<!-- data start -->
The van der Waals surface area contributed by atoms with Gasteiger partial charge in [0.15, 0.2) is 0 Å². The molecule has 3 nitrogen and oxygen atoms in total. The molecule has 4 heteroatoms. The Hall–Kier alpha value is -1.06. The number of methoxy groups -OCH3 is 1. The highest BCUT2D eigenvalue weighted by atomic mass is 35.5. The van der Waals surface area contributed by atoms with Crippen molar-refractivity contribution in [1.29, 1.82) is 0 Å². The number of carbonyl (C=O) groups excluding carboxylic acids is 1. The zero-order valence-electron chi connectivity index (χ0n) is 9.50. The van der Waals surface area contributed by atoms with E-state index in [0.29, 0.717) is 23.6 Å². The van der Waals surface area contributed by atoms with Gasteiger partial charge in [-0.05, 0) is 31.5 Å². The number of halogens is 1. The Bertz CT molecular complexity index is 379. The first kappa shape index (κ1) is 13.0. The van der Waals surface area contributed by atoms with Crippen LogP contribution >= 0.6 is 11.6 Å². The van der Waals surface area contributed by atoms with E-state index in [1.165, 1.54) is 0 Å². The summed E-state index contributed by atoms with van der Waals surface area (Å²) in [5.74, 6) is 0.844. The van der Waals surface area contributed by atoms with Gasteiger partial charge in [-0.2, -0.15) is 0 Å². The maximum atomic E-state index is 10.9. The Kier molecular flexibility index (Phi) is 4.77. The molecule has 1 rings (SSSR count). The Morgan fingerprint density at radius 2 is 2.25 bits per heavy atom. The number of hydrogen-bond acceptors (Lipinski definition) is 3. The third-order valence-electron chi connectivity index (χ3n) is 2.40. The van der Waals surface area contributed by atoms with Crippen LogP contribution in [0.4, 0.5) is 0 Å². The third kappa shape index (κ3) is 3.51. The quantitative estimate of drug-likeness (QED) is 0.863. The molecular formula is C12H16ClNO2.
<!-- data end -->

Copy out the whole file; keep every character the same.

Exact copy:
The van der Waals surface area contributed by atoms with Gasteiger partial charge in [0.15, 0.2) is 0 Å². The molecule has 3 nitrogen and oxygen atoms in total. The molecule has 4 heteroatoms. The Hall–Kier alpha value is -1.06. The number of methoxy groups -OCH3 is 1. The highest BCUT2D eigenvalue weighted by atomic mass is 35.5. The van der Waals surface area contributed by atoms with Crippen molar-refractivity contribution in [1.29, 1.82) is 0 Å². The number of carbonyl (C=O) groups excluding carboxylic acids is 1. The zero-order valence-electron chi connectivity index (χ0n) is 9.50. The van der Waals surface area contributed by atoms with E-state index in [0.29, 0.717) is 23.6 Å². The van der Waals surface area contributed by atoms with Gasteiger partial charge in [-0.05, 0) is 31.5 Å². The number of halogens is 1. The Bertz CT molecular complexity index is 379. The first kappa shape index (κ1) is 13.0. The van der Waals surface area contributed by atoms with Crippen LogP contribution >= 0.6 is 11.6 Å². The van der Waals surface area contributed by atoms with E-state index in [1.165, 1.54) is 0 Å². The summed E-state index contributed by atoms with van der Waals surface area (Å²) in [5.74, 6) is 0.844. The van der Waals surface area contributed by atoms with Gasteiger partial charge in [-0.2, -0.15) is 0 Å². The maximum atomic E-state index is 10.9. The Kier molecular flexibility index (Phi) is 4.77. The molecule has 1 rings (SSSR count). The Morgan fingerprint density at radius 2 is 2.25 bits per heavy atom. The number of hydrogen-bond acceptors (Lipinski definition) is 3. The third-order valence-electron chi connectivity index (χ3n) is 2.40. The van der Waals surface area contributed by atoms with Crippen LogP contribution in [0.4, 0.5) is 0 Å². The third kappa shape index (κ3) is 3.51. The quantitative estimate of drug-likeness (QED) is 0.863. The molecular formula is C12H16ClNO2.